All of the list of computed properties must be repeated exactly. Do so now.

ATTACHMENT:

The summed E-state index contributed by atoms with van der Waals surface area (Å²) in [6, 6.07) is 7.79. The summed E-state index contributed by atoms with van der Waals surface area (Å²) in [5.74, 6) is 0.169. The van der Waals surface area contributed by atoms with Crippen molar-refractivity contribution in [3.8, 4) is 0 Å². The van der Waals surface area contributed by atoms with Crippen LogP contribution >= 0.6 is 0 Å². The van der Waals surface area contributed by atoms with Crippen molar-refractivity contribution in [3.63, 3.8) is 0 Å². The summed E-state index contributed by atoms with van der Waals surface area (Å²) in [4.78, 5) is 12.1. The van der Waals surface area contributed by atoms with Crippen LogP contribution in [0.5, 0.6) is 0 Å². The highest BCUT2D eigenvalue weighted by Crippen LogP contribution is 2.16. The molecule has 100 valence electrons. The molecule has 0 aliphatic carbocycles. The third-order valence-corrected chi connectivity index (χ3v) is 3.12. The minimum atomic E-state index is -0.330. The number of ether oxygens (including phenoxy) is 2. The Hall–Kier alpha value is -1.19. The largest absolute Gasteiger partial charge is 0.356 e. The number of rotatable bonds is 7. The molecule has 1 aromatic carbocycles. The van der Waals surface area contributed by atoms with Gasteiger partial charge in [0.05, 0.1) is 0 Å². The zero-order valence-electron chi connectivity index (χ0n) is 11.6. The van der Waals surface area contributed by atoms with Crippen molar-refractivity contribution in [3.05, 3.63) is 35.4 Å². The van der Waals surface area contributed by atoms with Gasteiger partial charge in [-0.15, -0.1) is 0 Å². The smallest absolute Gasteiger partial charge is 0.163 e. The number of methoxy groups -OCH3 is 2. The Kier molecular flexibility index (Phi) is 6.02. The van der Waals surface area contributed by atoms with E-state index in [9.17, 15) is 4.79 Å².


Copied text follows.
The summed E-state index contributed by atoms with van der Waals surface area (Å²) in [6, 6.07) is 7.79. The summed E-state index contributed by atoms with van der Waals surface area (Å²) in [5.74, 6) is 0.169. The van der Waals surface area contributed by atoms with Crippen molar-refractivity contribution in [3.8, 4) is 0 Å². The van der Waals surface area contributed by atoms with Crippen LogP contribution >= 0.6 is 0 Å². The van der Waals surface area contributed by atoms with Crippen molar-refractivity contribution in [3.63, 3.8) is 0 Å². The summed E-state index contributed by atoms with van der Waals surface area (Å²) in [4.78, 5) is 12.1. The van der Waals surface area contributed by atoms with Crippen LogP contribution in [0.5, 0.6) is 0 Å². The highest BCUT2D eigenvalue weighted by Crippen LogP contribution is 2.16. The molecule has 100 valence electrons. The molecule has 0 aliphatic carbocycles. The third-order valence-corrected chi connectivity index (χ3v) is 3.12. The minimum atomic E-state index is -0.330. The number of ether oxygens (including phenoxy) is 2. The Hall–Kier alpha value is -1.19. The largest absolute Gasteiger partial charge is 0.356 e. The number of rotatable bonds is 7. The molecule has 1 aromatic carbocycles. The van der Waals surface area contributed by atoms with Gasteiger partial charge in [0.05, 0.1) is 0 Å². The zero-order valence-electron chi connectivity index (χ0n) is 11.6. The van der Waals surface area contributed by atoms with Crippen molar-refractivity contribution in [3.05, 3.63) is 35.4 Å². The van der Waals surface area contributed by atoms with Gasteiger partial charge in [-0.15, -0.1) is 0 Å². The smallest absolute Gasteiger partial charge is 0.163 e. The number of methoxy groups -OCH3 is 2. The Kier molecular flexibility index (Phi) is 6.02. The van der Waals surface area contributed by atoms with E-state index in [9.17, 15) is 4.79 Å².